Thanks to the Guild

How the union has helped our members at the T&G

Rick Eggleston, sports copy editor:

Not only is the Guild responsible for saving my job, it helped get me a job at the Telegram & Gazette in the first place. After a copy editor in sports was laid off in 2010 by the T&G’s owner, The New York Times, the “call-back” clause in the Guild’s contract that went into effect in 2011 meant he was offered his job back, albeit on a part-time basis. However, having already found a new job, he declined. Aware that I was unemployed, he mentioned to management that I might be interested in the position. I certainly was, and I was hired as a part-time copy editor in sports on Feb. 14, 2011.

When The New York Times sold the T&G to the Boston Globe in 2013, my position was eliminated. I was forced to leave on Oct. 10, 2013.

Fortunately, my departure was brief, as the Globe, under pressure from T&G management, agreed to hire back a part-time copy editor. That person was me. Again, the Guild’s “call-back” clause meant the company had to offer me my previous job before they could post the position elsewhere. I “restarted” my career at the T&G on Dec. 1, 2013.

I also credit the Guild for helping me attain full-time status in 2015, when the T&G was sold to GateHouse. The Guild pushed management to make me full time in the months after I was brought back. Finally, when Halifax sold the paper to GateHouse, I was made full time on Dec. 20, 2015.

Lynne Tolman, multimedia content editor: 

When Boston Globe Media Partners failed to match 401(k) contributions in 2013-2014, in the wake of John Henry’s acquisition of the T&G from the New York Times Co., it took the Guild to make the company aware that multiple employees were affected and to get us the missing money  plus interest.

When the New York Times Co. and Boston Globe Media Partners failed to make some or all of the “3 percent” lump-sum contributions to employees’ 401(k) accounts in March 2014, as required annually by a union contract provision that the Guild negotiated to help compensate for the 2010 pension freeze, the Guild got us the money within a couple of months.

When a handful of newsroom employees were cheated out of overtime pay for June 2, 2014 (the Monday morning massacre when Boston Globe Media Partners sold the T&G to Halifax), the Guild got us the money. It took about seven months of bargaining, lasting into the GateHouse ownership era. It might not have been possible for me to wrangle on my own. It was a small amount of money for a small number of people, but it involved a violation of federal law and of principle, and we could not shrug it off.

When T&G non-union employees’ wages were cut 2.5 percent in 2008, employees in the Guild did not suffer a pay cut. We were protected.

Over the years, as private-sector and public-sector employees everywhere saw their share of health insurance premiums soar, our share was capped by our Guild contract. We still faced significant increases, but I bet that without the cap (24 percent of premiums for most full-timers), we would have had to pay a lot more. I bet it would have cost us more than our union dues, and without a contract we would have lost other protections too.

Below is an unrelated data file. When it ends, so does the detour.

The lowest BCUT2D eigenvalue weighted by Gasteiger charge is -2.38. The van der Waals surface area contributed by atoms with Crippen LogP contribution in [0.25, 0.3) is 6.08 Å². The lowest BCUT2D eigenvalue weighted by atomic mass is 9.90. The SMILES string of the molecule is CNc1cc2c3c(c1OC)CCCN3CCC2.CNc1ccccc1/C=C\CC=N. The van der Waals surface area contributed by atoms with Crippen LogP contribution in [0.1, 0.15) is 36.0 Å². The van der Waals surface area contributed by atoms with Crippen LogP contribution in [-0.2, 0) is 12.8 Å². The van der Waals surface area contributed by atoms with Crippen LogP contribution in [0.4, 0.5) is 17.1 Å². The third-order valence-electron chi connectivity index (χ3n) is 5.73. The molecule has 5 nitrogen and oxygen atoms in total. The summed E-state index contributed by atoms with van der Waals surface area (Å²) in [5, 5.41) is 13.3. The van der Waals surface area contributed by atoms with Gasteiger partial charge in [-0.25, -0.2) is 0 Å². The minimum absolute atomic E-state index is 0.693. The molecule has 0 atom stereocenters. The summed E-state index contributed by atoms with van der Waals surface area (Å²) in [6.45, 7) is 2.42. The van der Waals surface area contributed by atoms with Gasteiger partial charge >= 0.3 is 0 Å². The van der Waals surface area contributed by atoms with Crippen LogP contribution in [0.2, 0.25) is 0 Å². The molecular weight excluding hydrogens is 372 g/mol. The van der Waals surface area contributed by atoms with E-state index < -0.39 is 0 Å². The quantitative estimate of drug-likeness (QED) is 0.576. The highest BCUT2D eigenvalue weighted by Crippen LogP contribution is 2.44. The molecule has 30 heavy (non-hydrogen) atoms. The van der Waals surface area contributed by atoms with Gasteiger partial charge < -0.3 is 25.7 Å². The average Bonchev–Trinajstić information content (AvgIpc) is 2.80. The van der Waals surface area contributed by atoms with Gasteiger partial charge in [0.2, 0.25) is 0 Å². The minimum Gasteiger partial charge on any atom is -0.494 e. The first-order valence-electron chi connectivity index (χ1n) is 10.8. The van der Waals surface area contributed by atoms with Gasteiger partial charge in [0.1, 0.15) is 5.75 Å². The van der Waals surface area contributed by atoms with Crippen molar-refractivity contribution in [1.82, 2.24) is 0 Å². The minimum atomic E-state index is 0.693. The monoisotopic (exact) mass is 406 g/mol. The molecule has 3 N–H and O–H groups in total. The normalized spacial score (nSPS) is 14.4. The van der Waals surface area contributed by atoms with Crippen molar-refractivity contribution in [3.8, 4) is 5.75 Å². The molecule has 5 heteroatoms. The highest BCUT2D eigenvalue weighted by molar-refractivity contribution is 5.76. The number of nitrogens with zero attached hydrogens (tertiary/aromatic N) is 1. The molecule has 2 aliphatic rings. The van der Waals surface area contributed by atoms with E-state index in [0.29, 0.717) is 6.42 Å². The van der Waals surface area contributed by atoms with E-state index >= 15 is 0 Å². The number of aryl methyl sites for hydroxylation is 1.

Dan Fitts, retired copy editor: 

Thanks to Guild bargaining, the severance package that I received when I left the T&G in 2015 after 22 years included several more weeks of pay than the initial GateHouse Media offer.  It was just one of several ways in which the Guild looked out for the interests of members of the bargaining unit. In this day of hedge fund ownership of newspapers, where concern for profit margins and stock performance are paramount, the Guild is more important than ever before.

Laurie Schlatter, retired multimedia content editor: 

From the beginning, the company fought the Guild tooth and nail. It got ugly at times, but the fight was worth it because, as dues-paying members, we learned we could count on the Guild to stand up for us on issues of fair treatment and representation when management threw its weight around.

For example, one holiday season the copy desk chief was breathing fire at me for having the audacity to want vacation time during Thanksgiving so I could go see my mom. …The union went to Human Resources, and HR went to the copy chief and said Monday was one of my weekend days. It was a logical and obvious answer, but there are always times when management likes to yank our chains for its own purposes.

The union also steps in when a member rocks the wrong boat. I sat in as a union-trained observer on behalf of a reporter whose tweet rubbed the bosses the wrong way. The reporter was facing disciplinary measures. Our job is to make sure no one goes through that alone or without recourse to representation. … the result of no disciplinary action and a mutually agreed path forward on all parts. Betsy Regan, administrator for our union local, oversaw documentation.

We would’ve been royally screwed during all the transitions if not for the union. It’s worth the dues. I’m a retired member now, still paying dues (a much lower bill), because I believe in supporting you all. Stay righteous!

Bill Thomas, former multimedia content editor:

The value of a union – especially these days – seems to me to be a no-brainer. The hallmark of the Guild has been its steadfast, unyielding, unifying resolve in the face of crushing opposition …

To those who would eschew unions for their own agenda; that is a sure path toward workplace inequity. The Guild serves to protect and rally for the rights of its workers. As management squeezes its workforce ever more tightly, such protection is paramount. Unions are the key to holding ground regarding salary negotiations, benefits and contracts; indeed to the very viability of journalists’ survival.